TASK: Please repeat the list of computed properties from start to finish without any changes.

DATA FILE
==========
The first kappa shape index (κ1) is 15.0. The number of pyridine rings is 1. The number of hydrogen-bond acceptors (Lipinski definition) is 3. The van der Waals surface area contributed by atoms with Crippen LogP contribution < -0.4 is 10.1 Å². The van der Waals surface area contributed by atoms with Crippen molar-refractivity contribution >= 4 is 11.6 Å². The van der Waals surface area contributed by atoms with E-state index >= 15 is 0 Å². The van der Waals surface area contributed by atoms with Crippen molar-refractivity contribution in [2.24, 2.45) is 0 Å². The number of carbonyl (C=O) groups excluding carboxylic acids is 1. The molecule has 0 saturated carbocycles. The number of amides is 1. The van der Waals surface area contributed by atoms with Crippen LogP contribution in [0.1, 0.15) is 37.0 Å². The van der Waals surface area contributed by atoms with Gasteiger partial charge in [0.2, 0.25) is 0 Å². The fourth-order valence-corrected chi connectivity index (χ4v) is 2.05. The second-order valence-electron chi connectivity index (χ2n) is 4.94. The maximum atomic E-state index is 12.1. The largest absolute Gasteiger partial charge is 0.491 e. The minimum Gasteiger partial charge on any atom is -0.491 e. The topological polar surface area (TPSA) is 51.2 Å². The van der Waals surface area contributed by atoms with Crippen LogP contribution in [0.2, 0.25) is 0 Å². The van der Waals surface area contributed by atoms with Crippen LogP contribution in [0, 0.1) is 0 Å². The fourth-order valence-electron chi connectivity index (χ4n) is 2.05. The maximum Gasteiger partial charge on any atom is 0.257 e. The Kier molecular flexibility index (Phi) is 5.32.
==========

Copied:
The first kappa shape index (κ1) is 15.0. The number of pyridine rings is 1. The number of hydrogen-bond acceptors (Lipinski definition) is 3. The van der Waals surface area contributed by atoms with Crippen LogP contribution < -0.4 is 10.1 Å². The van der Waals surface area contributed by atoms with Crippen molar-refractivity contribution >= 4 is 11.6 Å². The van der Waals surface area contributed by atoms with E-state index >= 15 is 0 Å². The van der Waals surface area contributed by atoms with Crippen molar-refractivity contribution in [2.24, 2.45) is 0 Å². The number of carbonyl (C=O) groups excluding carboxylic acids is 1. The molecule has 0 saturated carbocycles. The number of amides is 1. The van der Waals surface area contributed by atoms with Crippen LogP contribution in [0.1, 0.15) is 37.0 Å². The van der Waals surface area contributed by atoms with Gasteiger partial charge in [0.2, 0.25) is 0 Å². The fourth-order valence-corrected chi connectivity index (χ4v) is 2.05. The second-order valence-electron chi connectivity index (χ2n) is 4.94. The maximum atomic E-state index is 12.1. The largest absolute Gasteiger partial charge is 0.491 e. The minimum Gasteiger partial charge on any atom is -0.491 e. The topological polar surface area (TPSA) is 51.2 Å². The van der Waals surface area contributed by atoms with Crippen LogP contribution in [0.2, 0.25) is 0 Å². The van der Waals surface area contributed by atoms with Crippen LogP contribution in [0, 0.1) is 0 Å². The fourth-order valence-electron chi connectivity index (χ4n) is 2.05. The maximum Gasteiger partial charge on any atom is 0.257 e. The Kier molecular flexibility index (Phi) is 5.32.